Black death outbreak: Latest maps shows plague outbreak
Express UK – DOCTORS in Uganda are frantically working to contain a deadly new virus that has already killed four people and infected many others sparking fears it could be deadlier than the Black Death. These maps show where the outbreak is taking place.
Health bosses have warned that the spread could be “catastrophic” following the shocking death of a child in Uganda earlier this week.
The young girl contracted the Crimean Congo Hemorrhagic Fever (CCHF), which has been dubbed the “bleeding eye fever” and is thought to be even more deadly than the Black Death.
As many as 60 people are now thought to be infected by the illness.
The viral disease, which can kill up to 40 percent of all those infected, is usually spread by tick bites or contact with infected livestock.
Like the plague, symptoms include muscle pains, headaches, vomiting, diarrhoea and bleeding from the eyes, mouth and anus.
The maps below show the Nakaseke District where the girl picked up the disease.
The region has a population just under 200,000 and borders the Nakasongola, Luweero, Wakiso, Mityana, districts.
Rapid response teams were also called out to Luweero, where an eight-year-old died earlier this month, sparking fears the disease is spreading.
After an initial confusion over the Nakaseke girl’s cause of death, tests have confirmed that she did have CCHF.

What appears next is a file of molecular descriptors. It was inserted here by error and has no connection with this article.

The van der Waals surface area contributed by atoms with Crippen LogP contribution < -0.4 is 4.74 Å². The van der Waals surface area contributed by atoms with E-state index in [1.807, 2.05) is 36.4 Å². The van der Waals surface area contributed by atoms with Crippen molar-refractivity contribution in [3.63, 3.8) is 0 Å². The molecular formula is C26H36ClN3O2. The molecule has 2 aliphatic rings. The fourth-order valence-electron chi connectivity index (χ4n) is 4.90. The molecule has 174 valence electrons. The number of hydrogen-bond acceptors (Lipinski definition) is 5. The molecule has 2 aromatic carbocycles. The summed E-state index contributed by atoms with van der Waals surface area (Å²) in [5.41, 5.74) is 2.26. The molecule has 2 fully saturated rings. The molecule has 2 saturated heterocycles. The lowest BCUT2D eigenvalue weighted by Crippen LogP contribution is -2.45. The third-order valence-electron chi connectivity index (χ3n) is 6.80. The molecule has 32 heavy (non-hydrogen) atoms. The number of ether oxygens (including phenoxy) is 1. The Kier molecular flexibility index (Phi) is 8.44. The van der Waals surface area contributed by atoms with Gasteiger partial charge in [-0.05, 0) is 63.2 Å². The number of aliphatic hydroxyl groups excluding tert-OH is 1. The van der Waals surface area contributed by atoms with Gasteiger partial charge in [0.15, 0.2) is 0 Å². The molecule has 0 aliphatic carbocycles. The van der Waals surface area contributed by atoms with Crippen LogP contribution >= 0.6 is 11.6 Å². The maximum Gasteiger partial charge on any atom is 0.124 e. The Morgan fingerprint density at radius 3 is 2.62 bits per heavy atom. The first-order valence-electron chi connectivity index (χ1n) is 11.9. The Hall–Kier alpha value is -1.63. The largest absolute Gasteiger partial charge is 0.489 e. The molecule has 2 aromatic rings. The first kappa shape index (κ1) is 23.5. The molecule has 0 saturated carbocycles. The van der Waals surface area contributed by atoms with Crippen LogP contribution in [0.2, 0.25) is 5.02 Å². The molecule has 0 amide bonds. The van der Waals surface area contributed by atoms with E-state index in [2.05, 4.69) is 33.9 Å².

Sarah Opendi, state minister for health, said: “Results from Uganda Virus Research Institute, Entebbe tested positive for the Crimean-Congo Hemorrhagic Fever and negative for other viral Hemorrhagic Fevers like Ebola, Marburg, Rift Valley Fever and Sosuga.”
Authorities at the hospital said that the body would have to be buried by health teams due to the “sensitivity” about a further outbreak.
In the wake of her tragic death, family member Harriet Nalunkum said: “We are stranded on what to do because the health teams took away the body.
“We are waiting for a communication regarding the burial arrangements.”
News of the CCHF outbreak in Uganda comes after at least three people died of an unknown type of viral hemorrhagic fever disease in neighbouring South Sudan.
WHO investigators also discovered a worrying number of animals had died from similar symptoms.
A recent report from the international health authority said: “The outbreak of suspected viral haemorrhagic fever in South Sudan could rapidly evolve, and critical information including laboratory confirmation of the aetiology of the disease is needed to direct response efforts.
“Strengthened surveillance in affected human and animal populations is needed to facilitate rapid detection of human and animal cases and response; strengthened capacity to clinically manage any new cases is also needed in the affected area.”